You should talk with your healthcare provider prior to taking dronedarone if you have:
- Severe or prolonged diarrhea or vomiting
- Low electrolytes (such as low potassium levels)
- Long QT syndrome
- Peripheral artery disease (PAD)
- Liver disease, such as hepatitis, cirrhosis, or liver failure
- Heart failure
- Sick sinus syndrome
- A slow heart rate (bradycardia)
- Any allergies, including allergies to food, dyes, or preservatives.
Also, let your healthcare provider know if you are:
- Pregnant or thinking of becoming pregnant (see Multaq and Pregnancy)
- Breastfeeding (see Multaq and Breastfeeding).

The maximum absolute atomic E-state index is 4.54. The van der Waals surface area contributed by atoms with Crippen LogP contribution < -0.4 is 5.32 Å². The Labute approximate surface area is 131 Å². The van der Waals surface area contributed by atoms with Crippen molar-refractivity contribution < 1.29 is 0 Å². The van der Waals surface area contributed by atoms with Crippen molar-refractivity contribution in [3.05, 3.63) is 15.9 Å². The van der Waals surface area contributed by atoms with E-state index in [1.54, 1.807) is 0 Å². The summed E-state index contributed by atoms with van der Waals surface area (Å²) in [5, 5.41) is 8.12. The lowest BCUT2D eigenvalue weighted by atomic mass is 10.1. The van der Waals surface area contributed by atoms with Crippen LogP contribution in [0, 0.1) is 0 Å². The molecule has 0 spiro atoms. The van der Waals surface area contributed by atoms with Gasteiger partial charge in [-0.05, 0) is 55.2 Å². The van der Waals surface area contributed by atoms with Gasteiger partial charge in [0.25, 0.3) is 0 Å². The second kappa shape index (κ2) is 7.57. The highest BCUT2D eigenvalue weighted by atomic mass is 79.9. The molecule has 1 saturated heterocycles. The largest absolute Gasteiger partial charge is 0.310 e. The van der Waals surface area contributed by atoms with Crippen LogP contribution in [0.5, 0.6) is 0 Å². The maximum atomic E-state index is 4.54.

Make sure to tell your healthcare provider about all other medicines you are taking, including prescription and non-prescription medicines, vitamins, and herbal supplements.
(Click Precautions and Warnings With Dronedarone to learn more, including information on who should not take the drug.)
It is not yet clear exactly how dronedarone works to treat arrhythmias. Most arrhythmia medications are classified using the Vaughn-Williams classification system, which divides arrhythmia medications into four classes depending on how they work. At this point, it seems that dronedarone has activity that belongs to all four of the classes.
This medication has been thoroughly studied in various clinical trials. In general, these studies showed that dronedarone was more effective than a placebo (a "sugar pill" with no active ingredients) for preventing heart-related hospitalizations. Some studies also showed that dronedarone could delay the time until the first recurrence of atrial fibrillation or atrial flutter.